Selected by Dr Oliver Tearle
In mid-twentieth-century Britain, there was a whole literary movement devoted to the end of the world: the Apocalypse Poets were a group of British writers inspired by Surrealism, and their work is awash with nightmarish images of war and chaos. But poets ranging far and wide have addressed the idea of apocalypse or the end of the world. Here are some of the very best apocalyptic poems.
1. W. B. Yeats, ‘The Second Coming’.
Surely some revelation is at hand;
Surely the Second Coming is at hand.
The Second Coming! Hardly are those words out
When a vast image out of Spiritus Mundi
Troubles my sight: somewhere in sands of the desert
A shape with lion body and the head of a man,
A gaze blank and pitiless as the sun,
Is moving its slow thighs, while all about it
Reel shadows of the indignant desert birds …
This poem prophesies that Christ’s Second Coming is due, and that the anarchy that has arisen all around the world (partly because of the events of the First World War) is a sign that this Second Coming cannot be far off. The ‘gyre’ metaphor Yeats employs in the first line (denoting circular motion and repetition) is a nod to Yeats’s mystical belief that history repeats itself in cycles. But the gyre is ‘widening’: it is getting further and further away from its centre, its point of origin. In short, it’s losing control, and ‘the centre cannot hold’.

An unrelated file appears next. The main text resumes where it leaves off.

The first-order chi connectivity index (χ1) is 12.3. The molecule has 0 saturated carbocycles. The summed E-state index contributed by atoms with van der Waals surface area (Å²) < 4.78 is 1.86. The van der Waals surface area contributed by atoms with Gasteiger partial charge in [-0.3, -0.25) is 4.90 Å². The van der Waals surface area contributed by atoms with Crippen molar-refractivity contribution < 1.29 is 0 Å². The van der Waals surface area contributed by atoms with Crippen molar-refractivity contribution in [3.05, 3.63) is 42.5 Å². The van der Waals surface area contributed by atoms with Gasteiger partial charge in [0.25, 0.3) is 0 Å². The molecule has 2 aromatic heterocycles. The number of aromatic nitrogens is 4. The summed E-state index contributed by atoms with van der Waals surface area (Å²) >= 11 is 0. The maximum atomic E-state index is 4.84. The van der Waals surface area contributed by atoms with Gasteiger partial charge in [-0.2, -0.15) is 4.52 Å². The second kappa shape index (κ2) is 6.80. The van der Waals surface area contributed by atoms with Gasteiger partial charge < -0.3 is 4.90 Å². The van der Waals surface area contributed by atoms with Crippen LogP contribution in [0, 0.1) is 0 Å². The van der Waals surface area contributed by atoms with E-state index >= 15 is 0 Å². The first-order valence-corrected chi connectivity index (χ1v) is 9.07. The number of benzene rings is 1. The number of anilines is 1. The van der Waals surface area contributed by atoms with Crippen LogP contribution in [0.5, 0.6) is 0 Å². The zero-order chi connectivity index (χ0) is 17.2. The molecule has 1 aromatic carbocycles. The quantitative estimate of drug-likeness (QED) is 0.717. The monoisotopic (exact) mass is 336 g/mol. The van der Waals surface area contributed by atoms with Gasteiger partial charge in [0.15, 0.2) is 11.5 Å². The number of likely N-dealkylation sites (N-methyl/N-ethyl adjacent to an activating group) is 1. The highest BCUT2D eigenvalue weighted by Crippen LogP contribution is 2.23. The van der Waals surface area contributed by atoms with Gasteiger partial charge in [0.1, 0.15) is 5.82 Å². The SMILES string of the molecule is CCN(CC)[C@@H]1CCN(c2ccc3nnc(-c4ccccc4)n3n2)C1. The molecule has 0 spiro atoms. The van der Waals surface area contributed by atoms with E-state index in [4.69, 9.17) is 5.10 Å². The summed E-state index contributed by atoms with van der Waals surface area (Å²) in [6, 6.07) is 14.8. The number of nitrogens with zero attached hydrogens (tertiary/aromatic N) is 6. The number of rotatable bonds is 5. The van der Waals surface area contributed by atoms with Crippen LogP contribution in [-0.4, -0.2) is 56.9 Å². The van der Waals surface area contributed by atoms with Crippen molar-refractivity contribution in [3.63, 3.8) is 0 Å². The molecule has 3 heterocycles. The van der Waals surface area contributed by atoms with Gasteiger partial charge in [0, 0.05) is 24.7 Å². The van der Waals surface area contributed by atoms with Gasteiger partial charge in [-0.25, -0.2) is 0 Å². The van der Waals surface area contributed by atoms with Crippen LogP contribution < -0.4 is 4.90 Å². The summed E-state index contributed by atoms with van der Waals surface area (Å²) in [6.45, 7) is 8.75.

But what sort of Second Coming will it be? It’s almost been ‘twenty centuries’, or 2,000 years, since Christ came to Earth in human form and was crucified; what ‘rough beast’ will reveal itself this time? Perhaps it will not be a Christ in human form, but something altogether different. The reference to Spiritus Mundi, literally ‘spirit of the world’, is, like the ‘gyre’, another allusion to Yeats’s beliefs: for Yeats, the Spiritus Mundi was a sort of collective soul containing all of mankind’s cultural memories – not just Christian memories, but those from other societies.
2. Robert Frost, ‘Fire and Ice’.
Robert Frost (1874-1963) is regarded as one of the greatest American poets of the twentieth century. And yet he didn’t belong to any particular movement: unlike his contemporaries William Carlos Williams or Wallace Stevens he was not a modernist, preferring more traditional modes and utilising a more direct and less obscure poetic language. He famously observed of free verse, which was favoured by many modernist poets, that it was ‘like playing tennis with the net down’.
Many of his poems are about the natural world, with woods and trees featuring prominently in some of his most famous and widely anthologised poems (‘The Road Not Taken’, ‘Stopping by Woods on a Snowy Evening’, ‘Birches’, ‘Tree at My Window’). Elsewhere, he was fond of very short and pithy poetic statements: see ‘Fire and Ice’ and ‘But Outer Space’, for example.
This nine-line poem sees Frost telling us that he has heard some people say that the world will end in fire, while others reckon it will end in ice. In other words, the world will either burn up or freeze up. Frost’s speaker goes on to assert that his own view is that fire is more likely, especially in light of his experiences of desire (which is often linked with fire and heat, e.g. we talk of ‘burning with desire’ for someone). However, ice comes a close second for him: he’s also experienced enough of the destructive power of cold, icy hatred to see how that might consume the world, too, and be sufficient to destroy it.